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Le Coq Records Turns Heads and Wins Veteran Collaborators

A "why not" attitude has helped build the little-over-a-year-old label

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Le Coq Records' Piero Pata (L) and Josh Connolly at a recording session (photo: Santiago Interiano/Epic Nights Media LLC)
Le Coq Records’ Piero Pata (L) and Josh Connolly at a recording session (photo: Santiago Interiano/Epic Nights Media LLC)

Ask founder/producer Piero Pata and VP/engineer Josh Connolly about the guiding concept behind Le Coq Records—their Las Vegas-based music label, established in January 2021—and the pair spit out terms like “honest jazz” and “clarity.” But the best way to understand the label, and the wealth of albums and singles featuring musicians like John Patitucci, Chris Potter, Rick Margitza, Bill Cunliffe, Terell Stafford, Alex Acuña, and Vinnie Colaiuta that have flooded the marketplace since its inception, may come down to two words from Connolly: “Why not?”

“Why not” certainly explains better than just about anything else how an Italian-Australian pianist turned ballet dancer turned flamenco music producer (Pata) and a top pop engineer for names such as Lady Gaga, Santana, and Justin Bieber (Connolly) hooked up in the first place, with flamenco-dancer-cum-jazz-vocalist (and Pata’s life partner) Andy James as Le Coq’s firestarter. 

Piero and Andy came to Las Vegas as connoisseurs of jazz at the same time she was transitioning into a singing career,” Connolly recalls of his first meeting with the couple in 2019. “Andy got her feet wet, sitting in with local musicians at the same time I was engineering at Audio Mix House. Piero was in on co-producing those sessions [for what eventually became James’ 2021 Le Coq album Tu Amor], we clicked, and we haven’t stopped.”

In their previous lives, Pata and James had been steeped in the flamenco world of Spain, working with players like Paco de Lucía—which gave them both big-league musical connections and an artistic ideal to strive for when they emigrated to the U.S. “A bond was created with Paco and these musicians, one where Andy used to sit in and sing with them whenever there was a chance,” Pata notes. “This label started because Andy was changing gears—she sang before she ever danced—and needed an avenue to get her new music out. Because we would get so many great players working with her once we got to the States, we wanted to extend the courtesy to them and their music to be recorded and released, music they might not have an opportunity to do elsewhere. We love putting people together who might not have come together to begin with. That started with me and Andy.”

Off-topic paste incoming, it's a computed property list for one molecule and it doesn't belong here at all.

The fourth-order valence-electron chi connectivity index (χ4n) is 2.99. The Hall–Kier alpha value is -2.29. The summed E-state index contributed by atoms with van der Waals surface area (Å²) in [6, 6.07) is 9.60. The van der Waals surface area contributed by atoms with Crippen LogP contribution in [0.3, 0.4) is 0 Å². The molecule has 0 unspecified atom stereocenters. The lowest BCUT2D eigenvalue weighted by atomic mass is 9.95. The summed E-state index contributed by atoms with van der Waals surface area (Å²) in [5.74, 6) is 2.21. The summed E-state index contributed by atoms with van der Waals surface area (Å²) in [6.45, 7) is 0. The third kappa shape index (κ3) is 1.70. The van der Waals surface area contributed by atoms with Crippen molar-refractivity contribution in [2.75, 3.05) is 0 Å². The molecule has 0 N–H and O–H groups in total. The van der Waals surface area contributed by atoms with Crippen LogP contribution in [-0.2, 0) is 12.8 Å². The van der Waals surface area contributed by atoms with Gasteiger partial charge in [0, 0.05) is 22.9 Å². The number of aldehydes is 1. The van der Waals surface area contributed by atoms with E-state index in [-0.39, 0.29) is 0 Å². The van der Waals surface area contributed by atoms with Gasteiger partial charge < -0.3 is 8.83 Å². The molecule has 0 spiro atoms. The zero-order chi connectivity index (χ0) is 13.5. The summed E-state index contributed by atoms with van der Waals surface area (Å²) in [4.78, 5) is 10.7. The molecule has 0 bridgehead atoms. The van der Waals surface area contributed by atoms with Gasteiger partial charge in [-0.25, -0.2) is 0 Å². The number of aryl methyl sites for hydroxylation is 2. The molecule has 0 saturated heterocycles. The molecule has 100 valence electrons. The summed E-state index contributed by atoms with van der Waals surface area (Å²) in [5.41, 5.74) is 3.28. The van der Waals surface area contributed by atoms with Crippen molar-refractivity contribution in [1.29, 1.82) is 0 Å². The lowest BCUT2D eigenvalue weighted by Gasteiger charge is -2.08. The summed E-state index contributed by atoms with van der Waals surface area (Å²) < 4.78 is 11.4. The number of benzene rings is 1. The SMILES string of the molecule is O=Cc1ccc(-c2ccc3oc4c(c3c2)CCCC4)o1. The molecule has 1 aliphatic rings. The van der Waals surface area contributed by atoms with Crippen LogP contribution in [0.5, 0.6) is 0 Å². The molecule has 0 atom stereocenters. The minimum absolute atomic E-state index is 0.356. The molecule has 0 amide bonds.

Le Coq’s first release, February 2021’s The Jazz All Stars Vol. 1, featured an eye-popping array of such hookups; besides the artists mentioned above, the album also includes appearances by trumpeter Wayne Bergeron, trombonist Michael Dease, saxophonist Bob Sheppard, keyboardist John Beasley, bassist Chris Colangelo, and drummers Joe LaBarbera and Marvin “Smitty” Smith. “How long has it been since Colaiuta, Beasley, and Patitucci have played together?” Connolly notes. “Almost 10 years as a trio? Andy and Piero made that happen.”

“We love putting people together who might not have come together to begin with.” — Piero Pata

Unlike labels such as ECM or Blue Note that have their own distinctive vibes, Le Coq sees itself as open and free, as apt to capture tense postbop or swing as modern originals or jazz versions of classic soul. For its roster so far, though, it’s been emphasizing veteran jazz cats who can read and play complex charts. “I don’t want to say that we’re jazz snobs, but we have an incredibly high level of what we want our music to be,” Connolly says.

Pata estimates that since Le Coq’s start, he and Connolly have recorded nearly 250 songs. The label’s upcoming projects include a trio album with pianist Jon Cowherd, Patitucci, and drummer Brian Blade; leader albums from Stafford, Beasley, and Acuña; and, at the top of 2023, a Christian McBride Big Band disc also co-starring Blade. 

“In pop and hip-hop, it’s a game of consistency, of constantly staying in people’s faces,” Connolly says. “Starting as we did, during COVID, that’s been our mindset, not just with albums, but with singles [Patitucci’s recent “Letter for Paul,” featuring Potter and Cowherd, is a jammy example]. Jazz as an idiom so far isn’t conducive to this formula. We’d like to change that. As a new label, doing two or three albums a year isn’t going to cut it. We’re looking to slam the door open. Le Coq will not be ignored.” 

The Jazz All Stars: Le Coq Records Presents the Jazz All Stars Vol. 2 (Le Coq)